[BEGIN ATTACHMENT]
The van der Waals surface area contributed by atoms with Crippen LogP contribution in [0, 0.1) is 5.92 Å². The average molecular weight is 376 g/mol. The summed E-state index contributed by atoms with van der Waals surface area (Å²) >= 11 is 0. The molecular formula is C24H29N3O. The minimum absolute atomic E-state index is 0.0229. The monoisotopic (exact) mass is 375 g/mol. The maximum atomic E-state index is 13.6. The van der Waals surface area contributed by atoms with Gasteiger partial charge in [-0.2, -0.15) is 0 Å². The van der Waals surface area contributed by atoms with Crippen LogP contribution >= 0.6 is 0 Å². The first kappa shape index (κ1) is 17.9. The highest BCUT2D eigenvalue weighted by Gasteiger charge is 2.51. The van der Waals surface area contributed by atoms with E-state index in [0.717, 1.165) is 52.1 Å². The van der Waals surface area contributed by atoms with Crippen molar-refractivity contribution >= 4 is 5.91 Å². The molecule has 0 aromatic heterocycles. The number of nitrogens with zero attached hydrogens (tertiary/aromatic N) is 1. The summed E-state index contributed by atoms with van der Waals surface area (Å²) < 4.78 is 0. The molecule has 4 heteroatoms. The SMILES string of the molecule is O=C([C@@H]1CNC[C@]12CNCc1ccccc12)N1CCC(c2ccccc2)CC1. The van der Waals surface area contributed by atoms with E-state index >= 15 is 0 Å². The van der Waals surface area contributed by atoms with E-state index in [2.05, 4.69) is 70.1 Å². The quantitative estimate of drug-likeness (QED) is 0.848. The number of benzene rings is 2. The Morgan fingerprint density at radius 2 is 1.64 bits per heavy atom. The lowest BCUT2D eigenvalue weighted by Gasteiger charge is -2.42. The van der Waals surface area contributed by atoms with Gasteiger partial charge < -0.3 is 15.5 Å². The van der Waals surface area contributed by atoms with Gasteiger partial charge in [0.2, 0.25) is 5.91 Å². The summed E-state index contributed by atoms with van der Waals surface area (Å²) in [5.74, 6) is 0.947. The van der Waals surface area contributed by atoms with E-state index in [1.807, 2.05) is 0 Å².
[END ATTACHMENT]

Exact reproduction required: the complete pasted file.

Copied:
The van der Waals surface area contributed by atoms with Crippen LogP contribution in [0, 0.1) is 5.92 Å². The average molecular weight is 376 g/mol. The summed E-state index contributed by atoms with van der Waals surface area (Å²) >= 11 is 0. The molecular formula is C24H29N3O. The minimum absolute atomic E-state index is 0.0229. The monoisotopic (exact) mass is 375 g/mol. The maximum atomic E-state index is 13.6. The van der Waals surface area contributed by atoms with Gasteiger partial charge in [-0.2, -0.15) is 0 Å². The van der Waals surface area contributed by atoms with Crippen LogP contribution >= 0.6 is 0 Å². The first kappa shape index (κ1) is 17.9. The highest BCUT2D eigenvalue weighted by Gasteiger charge is 2.51. The van der Waals surface area contributed by atoms with E-state index in [0.717, 1.165) is 52.1 Å². The van der Waals surface area contributed by atoms with Crippen molar-refractivity contribution >= 4 is 5.91 Å². The molecule has 0 aromatic heterocycles. The number of nitrogens with zero attached hydrogens (tertiary/aromatic N) is 1. The summed E-state index contributed by atoms with van der Waals surface area (Å²) < 4.78 is 0. The molecule has 4 heteroatoms. The SMILES string of the molecule is O=C([C@@H]1CNC[C@]12CNCc1ccccc12)N1CCC(c2ccccc2)CC1. The van der Waals surface area contributed by atoms with E-state index >= 15 is 0 Å². The van der Waals surface area contributed by atoms with E-state index in [2.05, 4.69) is 70.1 Å². The quantitative estimate of drug-likeness (QED) is 0.848. The number of benzene rings is 2. The Morgan fingerprint density at radius 2 is 1.64 bits per heavy atom. The lowest BCUT2D eigenvalue weighted by Gasteiger charge is -2.42. The van der Waals surface area contributed by atoms with Gasteiger partial charge < -0.3 is 15.5 Å². The van der Waals surface area contributed by atoms with Gasteiger partial charge in [0.2, 0.25) is 5.91 Å². The summed E-state index contributed by atoms with van der Waals surface area (Å²) in [5.74, 6) is 0.947. The van der Waals surface area contributed by atoms with E-state index in [1.807, 2.05) is 0 Å².